How do I Groom a Double Coated Dog?
If you are grooming your own beloved double coated dog, then make sure you know what to do. A double coat needs regular grooming to keep it mat-free. I’ve seen examples where owners and groomers don’t know what they are doing, so if you do it once and find it a harrowing experience, then the simple answer is to take him to a ‘professional’ groomer who has a good reputation grooming double coated dogs.
Can I Shave a Double Coated Dog?
There are reasons these dogs have two layers of protection
NO! is the short answer. If you think it will stop the shedding, think again. Don’t think it will help in summer heat, as their skin can get burnt, and it doesn’t sweat and cool itself like humans. They only sweat through their paws if that, as the main source of cooling down is panting with their mouth open. You can ultimately (and unconsciously) impair the dogs natural ability to cool or heat itself properly and also strip them of their protective ‘Guard’ hairs. I have seen an example of this in a park where a Japanese Spitz club meets, and a new member bought along their own Spitz. The hair around his neck (or ‘ruff’) was still intact, but the body was stripped of fur, and it hadn’t grown back. This can be problematic coming into the cooler months, as he needs his double coat to keep him insulated, and his skin is exposed to the sun and biting insects in summer.
Can I use my own ‘gentle-on-hair’ shampoo on a double coated dog?
NO! again. Double coated dogs have different types of hair and skin to us, so stay clear of using shampoo and conditioner made for humans. I have seen first-hand a Spitz who had been washed using made-for-human shampoo and conditioner, and I could tell he wasn’t a happy chappy. His fur was so tightly matted that it pulled on his skin, and you could see it really irritated him. In severe instances, the hair may have to be cut off, so I strongly advise against this route. Dogs will usually let you know when they are sad by not smiling and dragging their tails instead of keeping them up. On the subject of shampoo and conditioner for dogs however, I have found through personal experience that using a doggie conditioner really helps loosen any knots or mats that have started developing by adding moisture, making it easier to comb or brush out. Using only shampoos and conditioners containing natural ingredients reduces any potential allergies that may occur. I like to ensure he is pretty dry before letting him run about as I don’t want any knots to form from wet hair.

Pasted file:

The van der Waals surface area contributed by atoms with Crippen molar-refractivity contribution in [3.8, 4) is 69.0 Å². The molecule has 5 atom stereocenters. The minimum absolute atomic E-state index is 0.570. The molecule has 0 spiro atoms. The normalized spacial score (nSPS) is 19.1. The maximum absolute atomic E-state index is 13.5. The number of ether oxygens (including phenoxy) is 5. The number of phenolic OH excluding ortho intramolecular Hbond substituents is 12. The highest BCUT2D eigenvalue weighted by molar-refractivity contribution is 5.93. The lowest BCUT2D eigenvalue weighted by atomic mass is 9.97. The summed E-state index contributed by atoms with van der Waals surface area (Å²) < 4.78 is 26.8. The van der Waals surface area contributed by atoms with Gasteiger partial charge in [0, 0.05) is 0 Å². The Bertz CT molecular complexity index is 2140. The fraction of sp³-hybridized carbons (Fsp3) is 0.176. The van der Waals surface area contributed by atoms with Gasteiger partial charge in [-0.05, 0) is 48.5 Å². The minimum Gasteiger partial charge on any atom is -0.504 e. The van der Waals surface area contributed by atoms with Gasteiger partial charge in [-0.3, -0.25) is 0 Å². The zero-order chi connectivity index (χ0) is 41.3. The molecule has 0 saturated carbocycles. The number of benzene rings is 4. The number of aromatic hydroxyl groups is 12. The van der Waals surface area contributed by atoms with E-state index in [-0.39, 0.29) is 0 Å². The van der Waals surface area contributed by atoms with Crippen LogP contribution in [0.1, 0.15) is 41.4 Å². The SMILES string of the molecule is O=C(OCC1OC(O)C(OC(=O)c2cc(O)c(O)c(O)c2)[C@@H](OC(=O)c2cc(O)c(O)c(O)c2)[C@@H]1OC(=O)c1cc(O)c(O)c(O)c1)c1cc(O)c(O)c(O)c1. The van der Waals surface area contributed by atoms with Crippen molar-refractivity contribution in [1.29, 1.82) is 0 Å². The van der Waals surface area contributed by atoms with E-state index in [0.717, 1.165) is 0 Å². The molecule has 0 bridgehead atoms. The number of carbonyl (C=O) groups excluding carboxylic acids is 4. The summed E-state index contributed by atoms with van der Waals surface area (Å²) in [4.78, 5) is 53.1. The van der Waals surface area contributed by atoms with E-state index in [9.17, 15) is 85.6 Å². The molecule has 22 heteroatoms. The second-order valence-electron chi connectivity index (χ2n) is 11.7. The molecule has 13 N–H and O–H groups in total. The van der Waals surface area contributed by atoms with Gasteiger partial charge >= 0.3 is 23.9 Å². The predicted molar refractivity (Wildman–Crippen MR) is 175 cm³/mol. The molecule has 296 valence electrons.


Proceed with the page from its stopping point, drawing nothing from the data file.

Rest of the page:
What type of brush should I use on Double Coated Dogs?
While there are an abundance of dog grooming products in stores or online, there are those not suited for double coats, and some where the bristles just fall out, or the tips come off after the first couple of uses. So here’s a basic list of grooming tools recommended by groomers for double coated dogs.
Let’s start with a great invention – The PETINCCN Pet Grooming Glove
As the name suggests, it’s a grooming glove you slip on and pet your dog with. It has silicone prongs on the palm side which are fantastic at collecting dead hair caught in the top coat, and although not as thorough on the undercoat, is great for these dogs who love the attention. Click on the image above for more information.
The RUBOLD Dematting Tool for Dogs
This brush has long metal prongs and a double head which allow you to sift and run it well into the dense undercoat to collect dead hairs – an essential grooming tool for double coated dogs, and a good accompaniment for the Silicone Glove. Click on the image above for more information.
The Shedding Blade
Specifically designed with long, fluffy coats in mind, this metal brush is a great option for gathering up loose top and undercoat hair. However, it’s not recommended as a detangler, as it gets caught in knots, pulling and ripping on them causing pain to the dog. If using this tool, gently pull any tangles or knots apart using your fingers first. Click on the image above to get more information.
The Slicker Brush
Featuring closely-packed wire bristles, this brush is great for delving deep into the double coat, untangling and collecting dead, matted fur, especially around the back end where the fur is thicker. The retractable wire pins are a fantastic way of removing this excess hair easily from the brush. I use one on my Spitz, and it really is an essential for me. For more information, click on the image above.